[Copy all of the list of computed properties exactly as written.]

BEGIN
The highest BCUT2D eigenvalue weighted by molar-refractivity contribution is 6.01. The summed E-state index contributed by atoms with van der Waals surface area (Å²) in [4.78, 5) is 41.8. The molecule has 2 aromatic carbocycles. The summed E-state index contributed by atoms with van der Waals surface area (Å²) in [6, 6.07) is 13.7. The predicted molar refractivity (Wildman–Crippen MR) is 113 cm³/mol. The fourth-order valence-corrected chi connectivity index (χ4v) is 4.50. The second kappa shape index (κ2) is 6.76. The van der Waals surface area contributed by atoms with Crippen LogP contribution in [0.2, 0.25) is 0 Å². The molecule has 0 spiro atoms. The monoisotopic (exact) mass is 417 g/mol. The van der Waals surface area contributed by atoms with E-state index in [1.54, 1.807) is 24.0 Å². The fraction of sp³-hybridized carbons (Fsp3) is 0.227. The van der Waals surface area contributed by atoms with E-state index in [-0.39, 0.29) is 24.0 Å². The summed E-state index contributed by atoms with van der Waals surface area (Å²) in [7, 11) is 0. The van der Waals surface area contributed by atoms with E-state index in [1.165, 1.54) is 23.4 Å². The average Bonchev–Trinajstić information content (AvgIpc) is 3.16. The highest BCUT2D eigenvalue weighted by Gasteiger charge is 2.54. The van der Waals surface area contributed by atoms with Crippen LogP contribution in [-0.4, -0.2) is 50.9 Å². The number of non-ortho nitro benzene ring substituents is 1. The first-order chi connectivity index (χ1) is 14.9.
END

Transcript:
The highest BCUT2D eigenvalue weighted by molar-refractivity contribution is 6.01. The summed E-state index contributed by atoms with van der Waals surface area (Å²) in [4.78, 5) is 41.8. The molecule has 2 aromatic carbocycles. The summed E-state index contributed by atoms with van der Waals surface area (Å²) in [6, 6.07) is 13.7. The predicted molar refractivity (Wildman–Crippen MR) is 113 cm³/mol. The fourth-order valence-corrected chi connectivity index (χ4v) is 4.50. The second kappa shape index (κ2) is 6.76. The van der Waals surface area contributed by atoms with Crippen LogP contribution in [0.2, 0.25) is 0 Å². The molecule has 0 spiro atoms. The monoisotopic (exact) mass is 417 g/mol. The van der Waals surface area contributed by atoms with E-state index in [1.54, 1.807) is 24.0 Å². The fraction of sp³-hybridized carbons (Fsp3) is 0.227. The van der Waals surface area contributed by atoms with E-state index in [-0.39, 0.29) is 24.0 Å². The summed E-state index contributed by atoms with van der Waals surface area (Å²) in [7, 11) is 0. The van der Waals surface area contributed by atoms with E-state index in [1.165, 1.54) is 23.4 Å². The average Bonchev–Trinajstić information content (AvgIpc) is 3.16. The highest BCUT2D eigenvalue weighted by Gasteiger charge is 2.54. The van der Waals surface area contributed by atoms with Crippen LogP contribution in [-0.4, -0.2) is 50.9 Å². The number of non-ortho nitro benzene ring substituents is 1. The first-order chi connectivity index (χ1) is 14.9.